The benefit of early rhythm-control therapy

Naveed Saleh, MD, MS | October 07, 2021

Patients with heart failure and atrial fibrillation can still experience cardiovascular complications, despite being on optimal therapy. Preventing these events represents an unmet need—especially among patients with heart failure and preserved left ventricular ejection fraction (LVEF).

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Masked doctor with male patient checking heart rhythm

A new study suggests that early-rhythm control therapy may be effective for patients with atrial fibrillation and heart failure when given within a year of diagnosis.

Results from a study published in Circulation suggested that early rhythm-control therapy (ERC) could benefit when started within 1 year of diagnosing atrial fibrillation in patients with signs/symptoms of heart failure.

In the current subanalysis of the randomized EAST-AFNET4 trial (Early Treatment of Atrial Fibrillation for Stroke Prevention Trial), investigators analyzed the effects of systematic, early rhythm-control therapy via antiarrhythmic drugs vs standard care, which permitted rhythm-control therapy to ameliorate symptoms in patients with heart failure. Heart failure was defined as heart failure symptoms per the New York Heart Association II to III or LVEF <50%.

Investigators included 798 participants, with 442 patients exhibiting heart failure with preserved LVEF. Other participants exhibited heart failure with midrange ejection fraction or heart failure with reduced ejection fraction.

The composite primary outcome of cardiovascular death, stroke, or hospitalization secondary to worsening of heart failure or acute coronary syndrome occurred frequently in patients receiving ERC vs those receiving usual care with 5.7 cases per 100 patient-years vs 7.9 cases per 100 patient-years, respectively. The primary safety outcome of death, stroke, or serious adverse events related to rhythm-control therapy occurred in 17.9% of patients with heart failure receiving ERC vs 21.6% of patients receiving usual care. Notably, LVEF improved in both groups, with those in the ERC arm also improving with respect to the composite outcome of death or hospitalization for decompensating heart failure.

The authors wrote that “early rhythm control therapy using antiarrhythmic drugs and atrial fibrillation ablation is safe and reduces cardiovascular outcomes in patients with atrial fibrillation and heart failure compared with the current strategy of delayed, symptom-directed rhythm control. The clinical benefit of early rhythm control therapy was observed in patients with preserved, midrange, and reduced left ventricular ejection fraction.” They also stated that left ventricular function, symptoms, and quality of life enhanced similarly with both treatment approaches.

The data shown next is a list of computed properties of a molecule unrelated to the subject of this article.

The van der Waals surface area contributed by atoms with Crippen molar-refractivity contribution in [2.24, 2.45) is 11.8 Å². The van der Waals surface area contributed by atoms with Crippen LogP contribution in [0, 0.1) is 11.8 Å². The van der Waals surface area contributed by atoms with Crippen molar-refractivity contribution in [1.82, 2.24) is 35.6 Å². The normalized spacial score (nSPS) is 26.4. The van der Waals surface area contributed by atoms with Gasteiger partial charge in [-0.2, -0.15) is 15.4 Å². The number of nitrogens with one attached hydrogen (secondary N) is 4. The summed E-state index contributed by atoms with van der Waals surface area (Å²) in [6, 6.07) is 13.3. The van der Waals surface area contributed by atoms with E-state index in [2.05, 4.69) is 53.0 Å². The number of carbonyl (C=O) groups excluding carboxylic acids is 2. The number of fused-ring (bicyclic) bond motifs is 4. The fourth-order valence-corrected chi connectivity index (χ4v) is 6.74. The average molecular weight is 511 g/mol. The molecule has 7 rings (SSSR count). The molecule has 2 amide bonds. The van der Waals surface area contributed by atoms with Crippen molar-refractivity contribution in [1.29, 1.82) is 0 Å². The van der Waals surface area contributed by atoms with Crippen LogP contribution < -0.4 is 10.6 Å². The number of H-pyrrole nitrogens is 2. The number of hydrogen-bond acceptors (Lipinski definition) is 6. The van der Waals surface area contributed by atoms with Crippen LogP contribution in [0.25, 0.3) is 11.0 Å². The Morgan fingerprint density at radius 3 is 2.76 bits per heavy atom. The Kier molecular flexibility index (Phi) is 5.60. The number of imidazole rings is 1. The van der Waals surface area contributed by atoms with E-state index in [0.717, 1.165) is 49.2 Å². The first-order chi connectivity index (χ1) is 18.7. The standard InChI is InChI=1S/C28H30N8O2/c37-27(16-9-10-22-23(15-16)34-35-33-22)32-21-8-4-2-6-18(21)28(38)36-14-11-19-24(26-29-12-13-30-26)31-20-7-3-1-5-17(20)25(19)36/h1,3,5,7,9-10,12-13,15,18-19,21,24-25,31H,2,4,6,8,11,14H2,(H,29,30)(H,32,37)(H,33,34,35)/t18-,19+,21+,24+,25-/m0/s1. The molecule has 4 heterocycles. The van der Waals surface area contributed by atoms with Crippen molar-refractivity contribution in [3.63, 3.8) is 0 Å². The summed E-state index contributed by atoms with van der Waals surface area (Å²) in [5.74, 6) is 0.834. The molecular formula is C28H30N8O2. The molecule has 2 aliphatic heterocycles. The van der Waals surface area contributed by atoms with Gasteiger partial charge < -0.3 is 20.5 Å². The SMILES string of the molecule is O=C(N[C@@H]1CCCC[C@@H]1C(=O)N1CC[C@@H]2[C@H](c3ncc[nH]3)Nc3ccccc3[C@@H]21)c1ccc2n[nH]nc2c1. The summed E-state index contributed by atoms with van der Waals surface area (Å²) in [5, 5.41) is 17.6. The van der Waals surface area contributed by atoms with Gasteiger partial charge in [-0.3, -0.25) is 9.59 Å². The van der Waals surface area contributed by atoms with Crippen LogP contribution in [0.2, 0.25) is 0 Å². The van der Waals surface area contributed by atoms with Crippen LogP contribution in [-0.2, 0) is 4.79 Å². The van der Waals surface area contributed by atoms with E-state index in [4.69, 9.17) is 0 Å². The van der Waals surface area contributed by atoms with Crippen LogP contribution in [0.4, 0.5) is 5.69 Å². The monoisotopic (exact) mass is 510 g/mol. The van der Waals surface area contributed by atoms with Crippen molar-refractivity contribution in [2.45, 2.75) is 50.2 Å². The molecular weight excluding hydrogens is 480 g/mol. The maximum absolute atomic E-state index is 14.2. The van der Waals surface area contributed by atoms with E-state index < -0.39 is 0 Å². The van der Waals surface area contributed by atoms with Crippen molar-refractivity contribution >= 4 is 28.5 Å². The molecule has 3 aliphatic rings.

In this study, flecainide was utilized in many patients without safety concerns. Treatments were administered in accordance with international atrial-fibrillation guidelines, thus supporting the safe use of antiarrhythmic drugs in this patient population.

Patients receiving ERC were more likely to present in sinus rhythm at 24 months vs those receiving usual care, which was expected by the researchers. Furthermore, the number of patients with atrial fibrillation at 2 years was greater in the current subanalysis vs the entire EAST-AFNET4 trial cohort, which was in line with previously published results. The authors suggested that this finding occurred because heart failure is hypothesized to play a role in recurrent atrial fibrillation and atrial cardiomyopathy in those with atrial fibrillation. 

“It seems plausible that early initiation of therapy was one of the factors that rendered antiarrhythmic drug therapy relatively effective in this analysis,” wrote the authors. “Catheter ablation of atrial fibrillation improves quality of life and reduces arrhythmia recurrence to a higher extent than antiarrhythmic drug therapy, with signals that there may be clinical benefit, especially in patients with reduced left ventricular function.”

Limitations of the study include it not being sufficiently powered for subanalysis. Furthermore, EAST-AFNET4 is a strategy trial, with interventions unblinded and no data available regarding left ventricular function or quality of life beyond the 2-year follow-up period. 

Despite these limitations, the researchers highlighted that this analysis is the first contemporary comparison of systematic ERC therapy vs restricted and delayed rhythm control in those with atrial fibrillation and heart failure. Additionally, the size of the population is larger than most randomized trials. Finally, the control group was administered treatment per contemporary atrial fibrillation guidelines, which is also a strength.

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